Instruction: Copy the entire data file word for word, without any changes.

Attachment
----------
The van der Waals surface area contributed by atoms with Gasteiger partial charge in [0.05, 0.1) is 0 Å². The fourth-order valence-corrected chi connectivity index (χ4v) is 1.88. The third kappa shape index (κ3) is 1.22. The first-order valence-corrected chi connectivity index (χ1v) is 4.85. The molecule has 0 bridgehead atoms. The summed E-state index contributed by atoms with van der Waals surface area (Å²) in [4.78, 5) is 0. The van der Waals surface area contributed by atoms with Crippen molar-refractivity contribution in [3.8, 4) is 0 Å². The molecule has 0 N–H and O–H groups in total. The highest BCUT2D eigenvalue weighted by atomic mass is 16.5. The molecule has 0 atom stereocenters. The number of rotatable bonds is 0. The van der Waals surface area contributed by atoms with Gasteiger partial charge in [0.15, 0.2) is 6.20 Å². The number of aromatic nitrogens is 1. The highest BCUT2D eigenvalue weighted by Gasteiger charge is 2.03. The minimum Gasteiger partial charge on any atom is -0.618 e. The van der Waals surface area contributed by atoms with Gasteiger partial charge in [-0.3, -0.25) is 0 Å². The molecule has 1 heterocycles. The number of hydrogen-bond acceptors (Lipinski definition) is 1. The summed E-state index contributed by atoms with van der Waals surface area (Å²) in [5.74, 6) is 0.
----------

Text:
The van der Waals surface area contributed by atoms with Gasteiger partial charge in [0.05, 0.1) is 0 Å². The fourth-order valence-corrected chi connectivity index (χ4v) is 1.88. The third kappa shape index (κ3) is 1.22. The first-order valence-corrected chi connectivity index (χ1v) is 4.85. The molecule has 0 bridgehead atoms. The summed E-state index contributed by atoms with van der Waals surface area (Å²) in [4.78, 5) is 0. The van der Waals surface area contributed by atoms with Crippen molar-refractivity contribution in [3.8, 4) is 0 Å². The molecule has 0 N–H and O–H groups in total. The highest BCUT2D eigenvalue weighted by atomic mass is 16.5. The molecule has 0 atom stereocenters. The number of rotatable bonds is 0. The van der Waals surface area contributed by atoms with Gasteiger partial charge in [0.15, 0.2) is 6.20 Å². The number of aromatic nitrogens is 1. The highest BCUT2D eigenvalue weighted by Gasteiger charge is 2.03. The minimum Gasteiger partial charge on any atom is -0.618 e. The van der Waals surface area contributed by atoms with Gasteiger partial charge in [-0.3, -0.25) is 0 Å². The molecule has 1 heterocycles. The number of hydrogen-bond acceptors (Lipinski definition) is 1. The summed E-state index contributed by atoms with van der Waals surface area (Å²) in [5.74, 6) is 0.